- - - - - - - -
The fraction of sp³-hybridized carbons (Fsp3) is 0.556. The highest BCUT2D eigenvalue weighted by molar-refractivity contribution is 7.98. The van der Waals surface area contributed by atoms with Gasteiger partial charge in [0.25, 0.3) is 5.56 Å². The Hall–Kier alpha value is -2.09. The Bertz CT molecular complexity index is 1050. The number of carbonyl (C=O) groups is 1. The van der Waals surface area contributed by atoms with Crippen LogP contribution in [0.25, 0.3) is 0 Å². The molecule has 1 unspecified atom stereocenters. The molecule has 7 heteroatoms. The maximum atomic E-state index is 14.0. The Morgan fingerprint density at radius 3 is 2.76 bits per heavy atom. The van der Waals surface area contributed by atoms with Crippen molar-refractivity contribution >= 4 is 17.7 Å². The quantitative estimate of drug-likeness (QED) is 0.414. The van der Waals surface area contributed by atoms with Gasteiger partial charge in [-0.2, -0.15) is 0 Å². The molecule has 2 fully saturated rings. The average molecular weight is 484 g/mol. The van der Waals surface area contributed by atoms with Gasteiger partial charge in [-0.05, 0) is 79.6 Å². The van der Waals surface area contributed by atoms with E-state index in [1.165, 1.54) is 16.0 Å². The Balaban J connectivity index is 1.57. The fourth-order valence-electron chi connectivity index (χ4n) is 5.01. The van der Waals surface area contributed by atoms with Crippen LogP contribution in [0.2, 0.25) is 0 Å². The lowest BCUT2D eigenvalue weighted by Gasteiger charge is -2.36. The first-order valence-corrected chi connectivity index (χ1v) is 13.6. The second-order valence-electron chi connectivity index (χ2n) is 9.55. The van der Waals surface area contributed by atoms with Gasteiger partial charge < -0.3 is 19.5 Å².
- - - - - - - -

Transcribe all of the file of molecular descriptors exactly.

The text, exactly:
The fraction of sp³-hybridized carbons (Fsp3) is 0.556. The highest BCUT2D eigenvalue weighted by molar-refractivity contribution is 7.98. The van der Waals surface area contributed by atoms with Gasteiger partial charge in [0.25, 0.3) is 5.56 Å². The Hall–Kier alpha value is -2.09. The Bertz CT molecular complexity index is 1050. The number of carbonyl (C=O) groups is 1. The van der Waals surface area contributed by atoms with Crippen LogP contribution in [0.25, 0.3) is 0 Å². The molecule has 1 unspecified atom stereocenters. The molecule has 7 heteroatoms. The maximum atomic E-state index is 14.0. The Morgan fingerprint density at radius 3 is 2.76 bits per heavy atom. The van der Waals surface area contributed by atoms with Crippen molar-refractivity contribution >= 4 is 17.7 Å². The quantitative estimate of drug-likeness (QED) is 0.414. The van der Waals surface area contributed by atoms with Gasteiger partial charge in [-0.2, -0.15) is 0 Å². The molecule has 2 fully saturated rings. The average molecular weight is 484 g/mol. The van der Waals surface area contributed by atoms with Gasteiger partial charge in [-0.05, 0) is 79.6 Å². The van der Waals surface area contributed by atoms with E-state index in [1.165, 1.54) is 16.0 Å². The Balaban J connectivity index is 1.57. The fourth-order valence-electron chi connectivity index (χ4n) is 5.01. The van der Waals surface area contributed by atoms with Crippen LogP contribution in [0.2, 0.25) is 0 Å². The lowest BCUT2D eigenvalue weighted by Gasteiger charge is -2.36. The first-order valence-corrected chi connectivity index (χ1v) is 13.6. The second-order valence-electron chi connectivity index (χ2n) is 9.55. The van der Waals surface area contributed by atoms with Gasteiger partial charge < -0.3 is 19.5 Å².